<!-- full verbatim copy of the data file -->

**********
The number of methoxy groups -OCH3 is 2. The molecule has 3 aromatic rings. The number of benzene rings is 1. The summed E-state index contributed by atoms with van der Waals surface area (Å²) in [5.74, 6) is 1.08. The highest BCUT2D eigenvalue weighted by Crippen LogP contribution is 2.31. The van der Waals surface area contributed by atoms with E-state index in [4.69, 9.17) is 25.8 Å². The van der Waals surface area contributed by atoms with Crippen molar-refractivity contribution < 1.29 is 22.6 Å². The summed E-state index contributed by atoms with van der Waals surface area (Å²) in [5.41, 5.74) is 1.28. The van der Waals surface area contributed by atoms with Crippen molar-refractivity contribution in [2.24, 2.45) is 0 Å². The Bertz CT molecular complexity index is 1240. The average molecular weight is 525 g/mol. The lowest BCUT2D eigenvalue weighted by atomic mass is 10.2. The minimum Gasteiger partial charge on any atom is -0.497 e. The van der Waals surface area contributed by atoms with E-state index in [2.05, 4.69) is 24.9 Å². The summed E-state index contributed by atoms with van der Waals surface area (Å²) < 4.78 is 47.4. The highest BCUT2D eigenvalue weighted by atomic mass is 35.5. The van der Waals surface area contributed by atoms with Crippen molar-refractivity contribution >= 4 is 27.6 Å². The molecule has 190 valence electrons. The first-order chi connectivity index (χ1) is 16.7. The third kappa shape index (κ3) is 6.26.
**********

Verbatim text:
The number of methoxy groups -OCH3 is 2. The molecule has 3 aromatic rings. The number of benzene rings is 1. The summed E-state index contributed by atoms with van der Waals surface area (Å²) in [5.74, 6) is 1.08. The highest BCUT2D eigenvalue weighted by Crippen LogP contribution is 2.31. The van der Waals surface area contributed by atoms with E-state index in [4.69, 9.17) is 25.8 Å². The van der Waals surface area contributed by atoms with Crippen molar-refractivity contribution < 1.29 is 22.6 Å². The summed E-state index contributed by atoms with van der Waals surface area (Å²) in [5.41, 5.74) is 1.28. The van der Waals surface area contributed by atoms with Crippen molar-refractivity contribution in [2.24, 2.45) is 0 Å². The Bertz CT molecular complexity index is 1240. The average molecular weight is 525 g/mol. The lowest BCUT2D eigenvalue weighted by atomic mass is 10.2. The minimum Gasteiger partial charge on any atom is -0.497 e. The van der Waals surface area contributed by atoms with E-state index in [2.05, 4.69) is 24.9 Å². The summed E-state index contributed by atoms with van der Waals surface area (Å²) < 4.78 is 47.4. The highest BCUT2D eigenvalue weighted by atomic mass is 35.5. The van der Waals surface area contributed by atoms with Crippen molar-refractivity contribution >= 4 is 27.6 Å². The molecule has 190 valence electrons. The first-order chi connectivity index (χ1) is 16.7. The third kappa shape index (κ3) is 6.26.